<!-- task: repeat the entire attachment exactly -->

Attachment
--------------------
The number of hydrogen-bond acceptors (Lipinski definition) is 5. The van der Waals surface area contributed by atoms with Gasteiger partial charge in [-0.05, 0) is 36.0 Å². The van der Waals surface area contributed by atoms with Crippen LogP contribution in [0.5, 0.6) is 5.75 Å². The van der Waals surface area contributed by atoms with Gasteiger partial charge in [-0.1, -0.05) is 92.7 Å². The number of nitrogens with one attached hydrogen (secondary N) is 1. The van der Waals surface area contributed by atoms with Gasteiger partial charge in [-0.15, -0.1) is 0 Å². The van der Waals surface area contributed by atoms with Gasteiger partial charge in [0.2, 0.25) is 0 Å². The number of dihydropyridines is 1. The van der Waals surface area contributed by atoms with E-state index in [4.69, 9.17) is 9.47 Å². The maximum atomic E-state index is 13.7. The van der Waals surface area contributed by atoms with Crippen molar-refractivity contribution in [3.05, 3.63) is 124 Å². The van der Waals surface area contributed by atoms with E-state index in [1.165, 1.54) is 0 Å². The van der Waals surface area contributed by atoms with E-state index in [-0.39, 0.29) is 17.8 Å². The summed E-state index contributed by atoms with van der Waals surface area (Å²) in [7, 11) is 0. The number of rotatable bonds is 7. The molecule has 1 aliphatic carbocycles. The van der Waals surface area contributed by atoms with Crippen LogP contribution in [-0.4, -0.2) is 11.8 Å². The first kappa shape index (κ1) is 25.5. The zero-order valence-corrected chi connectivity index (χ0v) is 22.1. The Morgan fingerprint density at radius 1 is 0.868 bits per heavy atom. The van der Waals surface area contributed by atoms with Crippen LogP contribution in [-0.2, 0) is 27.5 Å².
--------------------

The number of hydrogen-bond acceptors (Lipinski definition) is 5. The van der Waals surface area contributed by atoms with Gasteiger partial charge in [-0.05, 0) is 36.0 Å². The van der Waals surface area contributed by atoms with Crippen LogP contribution in [0.5, 0.6) is 5.75 Å². The van der Waals surface area contributed by atoms with Gasteiger partial charge in [-0.1, -0.05) is 92.7 Å². The number of nitrogens with one attached hydrogen (secondary N) is 1. The van der Waals surface area contributed by atoms with Gasteiger partial charge in [-0.15, -0.1) is 0 Å². The van der Waals surface area contributed by atoms with Gasteiger partial charge in [0.2, 0.25) is 0 Å². The number of dihydropyridines is 1. The van der Waals surface area contributed by atoms with E-state index in [4.69, 9.17) is 9.47 Å². The maximum atomic E-state index is 13.7. The van der Waals surface area contributed by atoms with Crippen molar-refractivity contribution in [3.05, 3.63) is 124 Å². The van der Waals surface area contributed by atoms with E-state index in [1.165, 1.54) is 0 Å². The van der Waals surface area contributed by atoms with E-state index in [-0.39, 0.29) is 17.8 Å². The summed E-state index contributed by atoms with van der Waals surface area (Å²) in [7, 11) is 0. The number of rotatable bonds is 7. The molecule has 1 aliphatic carbocycles. The van der Waals surface area contributed by atoms with Crippen LogP contribution in [-0.4, -0.2) is 11.8 Å². The first kappa shape index (κ1) is 25.5. The zero-order valence-corrected chi connectivity index (χ0v) is 22.1. The Morgan fingerprint density at radius 1 is 0.868 bits per heavy atom. The van der Waals surface area contributed by atoms with Crippen LogP contribution in [-0.2, 0) is 27.5 Å².